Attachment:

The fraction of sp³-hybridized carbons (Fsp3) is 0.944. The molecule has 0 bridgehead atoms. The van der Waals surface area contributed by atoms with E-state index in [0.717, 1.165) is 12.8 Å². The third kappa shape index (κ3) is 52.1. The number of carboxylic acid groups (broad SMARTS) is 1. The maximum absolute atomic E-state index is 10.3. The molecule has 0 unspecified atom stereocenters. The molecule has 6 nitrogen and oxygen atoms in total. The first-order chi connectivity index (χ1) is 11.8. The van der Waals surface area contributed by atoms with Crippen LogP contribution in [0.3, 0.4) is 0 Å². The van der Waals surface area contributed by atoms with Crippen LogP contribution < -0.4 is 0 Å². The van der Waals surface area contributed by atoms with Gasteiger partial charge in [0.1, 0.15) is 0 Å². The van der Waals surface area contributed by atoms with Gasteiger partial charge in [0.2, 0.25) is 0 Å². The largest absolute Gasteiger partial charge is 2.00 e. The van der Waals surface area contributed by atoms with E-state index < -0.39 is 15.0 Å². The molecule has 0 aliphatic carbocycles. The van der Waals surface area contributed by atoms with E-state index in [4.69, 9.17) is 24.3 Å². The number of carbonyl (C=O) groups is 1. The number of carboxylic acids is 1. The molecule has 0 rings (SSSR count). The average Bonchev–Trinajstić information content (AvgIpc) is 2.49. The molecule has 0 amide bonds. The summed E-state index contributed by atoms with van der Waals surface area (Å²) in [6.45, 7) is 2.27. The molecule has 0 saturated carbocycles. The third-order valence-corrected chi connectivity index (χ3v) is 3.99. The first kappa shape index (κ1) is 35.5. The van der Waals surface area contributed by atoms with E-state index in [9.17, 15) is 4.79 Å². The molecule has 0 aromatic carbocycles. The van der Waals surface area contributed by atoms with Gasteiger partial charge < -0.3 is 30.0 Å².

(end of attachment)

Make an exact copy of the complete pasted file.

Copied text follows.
The fraction of sp³-hybridized carbons (Fsp3) is 0.944. The molecule has 0 bridgehead atoms. The van der Waals surface area contributed by atoms with E-state index in [0.717, 1.165) is 12.8 Å². The third kappa shape index (κ3) is 52.1. The number of carboxylic acid groups (broad SMARTS) is 1. The maximum absolute atomic E-state index is 10.3. The molecule has 0 unspecified atom stereocenters. The molecule has 6 nitrogen and oxygen atoms in total. The first-order chi connectivity index (χ1) is 11.8. The van der Waals surface area contributed by atoms with Crippen LogP contribution in [0.3, 0.4) is 0 Å². The van der Waals surface area contributed by atoms with Crippen LogP contribution < -0.4 is 0 Å². The van der Waals surface area contributed by atoms with Gasteiger partial charge in [0.1, 0.15) is 0 Å². The van der Waals surface area contributed by atoms with Gasteiger partial charge in [0.2, 0.25) is 0 Å². The largest absolute Gasteiger partial charge is 2.00 e. The van der Waals surface area contributed by atoms with E-state index < -0.39 is 15.0 Å². The molecule has 0 aliphatic carbocycles. The van der Waals surface area contributed by atoms with E-state index in [4.69, 9.17) is 24.3 Å². The number of carbonyl (C=O) groups is 1. The number of carboxylic acids is 1. The molecule has 0 rings (SSSR count). The average Bonchev–Trinajstić information content (AvgIpc) is 2.49. The molecule has 0 amide bonds. The summed E-state index contributed by atoms with van der Waals surface area (Å²) in [6.45, 7) is 2.27. The molecule has 0 saturated carbocycles. The third-order valence-corrected chi connectivity index (χ3v) is 3.99. The first kappa shape index (κ1) is 35.5. The van der Waals surface area contributed by atoms with E-state index in [9.17, 15) is 4.79 Å². The molecule has 0 aromatic carbocycles. The van der Waals surface area contributed by atoms with Gasteiger partial charge < -0.3 is 30.0 Å².